Digging into the history of just about anything can unearth interesting facts. Don’t believe me? The proof is in the pudding (and maybe in facts about pudding!), and these 14 tidbits have fun and interesting in spades!

Fair warning, though – the images and information below are bound to make you hungry, so please, make sure your mixer is in working order before digging in.

14. The famous Tollhouse Cookies weren’t exactly planned.

In 1930, Ruth Wakefield ran the Toll House Inn in Massachusetts. She was baking cookies and decided to add semi-sweet chocolates, expecting them to melt and make the cookies chocolate.

It didn’t, and people loved the chocolate chunks in the cookies; Wakefield eventually sold the recipe and rights to Nestle.

13. Graham crackers are meant to reduce sexual urges.

View this post on Instagram

A post shared by Beth Baumgartner (@beth_thefirstyear)

In the 1800s, graham cracker inventor Reverence Sylvester Graham preached that a bland diet could quiet those pesky sexual urges.

12. All of your favorite vegetables come from the same plant.

Brussels sprouts, kale, broccoli, cabbage, cauliflower, and kohlarabi all come from the Brassica oleracea plant, which has been selectively bred over the past century to give us yummy vegetables.

11. Chocolate cake used to be mahogany cake.


The first chocolate cake in America dates back to the 1800s, and early versions used ermine frosting, a popular whipped buttercream.

Try it for yourself, here.

10. No one meant to invent popsicles.

In 1905, 11-year-old Frank Epperson left his cup of soda – complete with a stir stick – on his back porch overnight.

He (and his friends) loved it, and later in life he patented the Popsicle.

9. Boston once suffered a molasses flood.

View this post on Instagram

A post shared by The Boston Globe (@bostonglobe)

In 1919, a storage tank that held more than 2 million gallons of molasses exploded and flooded the Boston streets, crushing buildings, killing 21 people, and injuring around 150 more.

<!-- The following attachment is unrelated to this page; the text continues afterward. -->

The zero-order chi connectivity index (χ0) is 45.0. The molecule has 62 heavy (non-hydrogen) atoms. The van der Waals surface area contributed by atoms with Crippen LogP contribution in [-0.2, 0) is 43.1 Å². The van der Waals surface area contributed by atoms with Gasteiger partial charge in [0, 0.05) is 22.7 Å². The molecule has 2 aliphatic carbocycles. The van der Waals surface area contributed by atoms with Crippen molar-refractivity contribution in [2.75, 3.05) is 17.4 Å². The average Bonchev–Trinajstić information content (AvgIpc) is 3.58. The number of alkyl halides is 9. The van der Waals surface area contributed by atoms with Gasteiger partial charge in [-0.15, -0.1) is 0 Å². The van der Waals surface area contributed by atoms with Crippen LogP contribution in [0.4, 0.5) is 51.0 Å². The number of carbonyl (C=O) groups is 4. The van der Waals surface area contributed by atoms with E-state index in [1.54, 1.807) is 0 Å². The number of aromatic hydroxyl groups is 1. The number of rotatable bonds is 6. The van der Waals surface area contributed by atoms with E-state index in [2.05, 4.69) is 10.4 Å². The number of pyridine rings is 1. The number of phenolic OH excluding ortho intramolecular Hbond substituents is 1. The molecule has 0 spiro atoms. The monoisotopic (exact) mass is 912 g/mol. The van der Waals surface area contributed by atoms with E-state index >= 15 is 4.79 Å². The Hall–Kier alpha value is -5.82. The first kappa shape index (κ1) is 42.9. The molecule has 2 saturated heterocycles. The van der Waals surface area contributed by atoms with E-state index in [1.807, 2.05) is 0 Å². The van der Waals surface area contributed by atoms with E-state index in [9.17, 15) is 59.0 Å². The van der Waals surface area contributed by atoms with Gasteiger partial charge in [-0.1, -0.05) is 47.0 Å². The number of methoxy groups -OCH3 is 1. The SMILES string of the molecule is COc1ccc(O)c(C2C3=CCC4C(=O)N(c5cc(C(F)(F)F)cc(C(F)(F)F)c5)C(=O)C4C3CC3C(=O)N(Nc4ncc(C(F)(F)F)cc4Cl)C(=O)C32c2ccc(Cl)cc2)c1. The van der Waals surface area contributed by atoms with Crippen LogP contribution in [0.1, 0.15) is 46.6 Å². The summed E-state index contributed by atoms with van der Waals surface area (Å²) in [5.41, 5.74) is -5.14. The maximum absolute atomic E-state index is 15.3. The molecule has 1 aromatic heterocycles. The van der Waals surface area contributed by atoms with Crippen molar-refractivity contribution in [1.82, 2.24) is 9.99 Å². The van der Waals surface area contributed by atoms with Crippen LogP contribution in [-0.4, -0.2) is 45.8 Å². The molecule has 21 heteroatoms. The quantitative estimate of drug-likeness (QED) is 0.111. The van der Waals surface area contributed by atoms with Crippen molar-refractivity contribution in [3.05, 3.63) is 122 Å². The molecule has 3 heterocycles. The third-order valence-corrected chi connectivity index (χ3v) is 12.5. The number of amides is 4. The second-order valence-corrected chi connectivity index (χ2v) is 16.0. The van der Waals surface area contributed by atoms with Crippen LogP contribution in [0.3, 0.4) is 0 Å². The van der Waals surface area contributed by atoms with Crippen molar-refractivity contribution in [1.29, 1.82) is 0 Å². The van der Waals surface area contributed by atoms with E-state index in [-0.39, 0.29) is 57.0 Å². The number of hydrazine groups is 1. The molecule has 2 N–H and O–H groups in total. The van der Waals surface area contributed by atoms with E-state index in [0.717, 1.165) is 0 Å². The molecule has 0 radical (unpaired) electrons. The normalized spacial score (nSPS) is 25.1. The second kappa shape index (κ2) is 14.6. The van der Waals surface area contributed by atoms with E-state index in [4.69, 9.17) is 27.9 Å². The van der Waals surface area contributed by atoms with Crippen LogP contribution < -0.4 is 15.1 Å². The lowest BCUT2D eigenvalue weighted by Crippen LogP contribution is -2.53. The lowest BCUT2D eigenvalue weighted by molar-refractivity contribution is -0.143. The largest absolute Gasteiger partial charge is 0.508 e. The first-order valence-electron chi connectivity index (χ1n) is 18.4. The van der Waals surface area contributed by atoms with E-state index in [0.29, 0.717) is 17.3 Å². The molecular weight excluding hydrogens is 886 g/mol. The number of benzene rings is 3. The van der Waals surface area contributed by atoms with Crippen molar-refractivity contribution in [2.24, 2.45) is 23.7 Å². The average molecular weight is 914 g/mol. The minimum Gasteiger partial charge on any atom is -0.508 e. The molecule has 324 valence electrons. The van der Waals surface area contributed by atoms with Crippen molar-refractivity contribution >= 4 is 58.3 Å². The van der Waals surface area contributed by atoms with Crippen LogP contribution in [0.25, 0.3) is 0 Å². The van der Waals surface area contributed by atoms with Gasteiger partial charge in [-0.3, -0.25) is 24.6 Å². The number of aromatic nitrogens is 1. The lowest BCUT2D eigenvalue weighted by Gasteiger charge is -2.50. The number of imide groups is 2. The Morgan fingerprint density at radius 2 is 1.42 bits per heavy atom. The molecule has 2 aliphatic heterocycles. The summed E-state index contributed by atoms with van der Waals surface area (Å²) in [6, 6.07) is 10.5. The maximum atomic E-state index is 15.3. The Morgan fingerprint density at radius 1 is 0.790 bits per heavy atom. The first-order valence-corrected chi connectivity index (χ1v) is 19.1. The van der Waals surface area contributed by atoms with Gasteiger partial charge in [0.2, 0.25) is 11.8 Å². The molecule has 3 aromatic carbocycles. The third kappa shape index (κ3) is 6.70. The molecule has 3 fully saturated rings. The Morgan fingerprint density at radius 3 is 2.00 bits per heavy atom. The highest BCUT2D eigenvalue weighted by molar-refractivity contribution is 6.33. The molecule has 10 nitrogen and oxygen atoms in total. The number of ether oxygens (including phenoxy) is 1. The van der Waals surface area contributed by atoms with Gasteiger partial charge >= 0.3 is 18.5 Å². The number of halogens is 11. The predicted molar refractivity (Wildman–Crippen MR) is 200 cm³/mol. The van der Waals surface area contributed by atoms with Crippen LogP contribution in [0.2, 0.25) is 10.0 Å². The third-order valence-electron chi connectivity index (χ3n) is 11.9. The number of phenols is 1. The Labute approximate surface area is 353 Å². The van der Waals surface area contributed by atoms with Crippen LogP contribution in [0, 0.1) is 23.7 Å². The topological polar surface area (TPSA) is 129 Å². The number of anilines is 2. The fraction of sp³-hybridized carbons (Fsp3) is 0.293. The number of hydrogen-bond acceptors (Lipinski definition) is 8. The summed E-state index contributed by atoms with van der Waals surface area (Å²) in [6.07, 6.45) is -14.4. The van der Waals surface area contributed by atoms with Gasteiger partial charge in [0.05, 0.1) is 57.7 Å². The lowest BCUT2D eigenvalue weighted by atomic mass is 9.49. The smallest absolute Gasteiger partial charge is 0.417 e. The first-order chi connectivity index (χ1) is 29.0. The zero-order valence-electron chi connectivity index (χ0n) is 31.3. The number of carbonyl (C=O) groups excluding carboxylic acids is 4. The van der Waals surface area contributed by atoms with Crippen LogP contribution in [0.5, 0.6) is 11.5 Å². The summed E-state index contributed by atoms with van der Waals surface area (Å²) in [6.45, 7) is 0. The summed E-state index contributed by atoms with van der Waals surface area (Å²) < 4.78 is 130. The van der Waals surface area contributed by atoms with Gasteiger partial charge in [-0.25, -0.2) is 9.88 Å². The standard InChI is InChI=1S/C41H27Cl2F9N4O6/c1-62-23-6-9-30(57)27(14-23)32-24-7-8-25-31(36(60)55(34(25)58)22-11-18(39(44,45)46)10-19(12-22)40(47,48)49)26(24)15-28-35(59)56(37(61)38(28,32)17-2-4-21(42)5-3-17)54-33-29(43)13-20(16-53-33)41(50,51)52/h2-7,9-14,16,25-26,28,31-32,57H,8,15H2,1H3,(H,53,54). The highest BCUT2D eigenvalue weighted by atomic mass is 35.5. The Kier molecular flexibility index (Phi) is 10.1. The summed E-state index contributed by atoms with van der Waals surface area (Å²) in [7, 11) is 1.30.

8. Vogue wanted you to diet eating only wine and eggs in the 1970s.

You definitely should not try this wine-and-eggs diet.

It encouraged women to eat nothing but eggs, white wine, steak, and black coffee for three days straight.

Basically, f*ck you 70s Vogue. Jeezus…

7. The first meal on the moon included a side of bacon.

View this post on Instagram

A post shared by Ginger (@ecodrive5)

Neil Armstrong and Buzz Aldrin ate bacon, peaches, sugar cookie cubes, pineapple grapefruit drink, and coffee in 1969.

6. McDonald’s gave onion nuggets a try before chicken ones took over the menu.

In the late 1970s, Onion Nuggets were tested in a few markets, but weren’t popular enough to make the nationwide menu.

A few years later, they found a winner with chicken nuggets.

5. Pez were invented to help people stop smoking.

View this post on Instagram

A post shared by Cinzia Amighini (@cinzia.amighini.designer)

The tiny candies were marketed as anti-smoking mints – Pez is a shortened version of the German word Pfefferminz, or Peppermint, and the original flavor was mint.

4. This omelet was concocted during the Gold Rush.

One of the earliest examples of native California cuisine was the Hangtown fry – an omelet made of eggs, oysters, and bacon – that was concocted during the gold rush.

3. The first St. Louis gooey butter cake was a mistake.

View this post on Instagram

A post shared by Melanie | Garnish & Glaze (@garnishandglaze)

If you haven’t been to St. Louis and tried their gooey butter cake, well…you need to rectify that. The favorite can be traced back to the 1930s, and emerged when a local baker mistakenly added too much butter to his coffee cake recipe.

A happy accident!

You can make it at home if you don’t want to travel.

2. Carrots are meant to be purple.

Our carrots are only orange because Dutch growers have been cultivating mutated versions of the purple carrot since the late 17th century.

1. George Washington feasted on carrot cake to celebrate winning the war.

View this post on Instagram

A post shared by Emily Jane S-B (@emilyjanesb)

As the British were leaving the former colonies with their tailcoats between their legs, General Washington was nomming some carrot cake (sans frosting) at the still-standing Fraunces Tavern in NYC.

I don’t know about you, but I feel smarter (and hungrier) already!

Did you learn anything new? Did we miss something amazing? Tell us about it in the comments!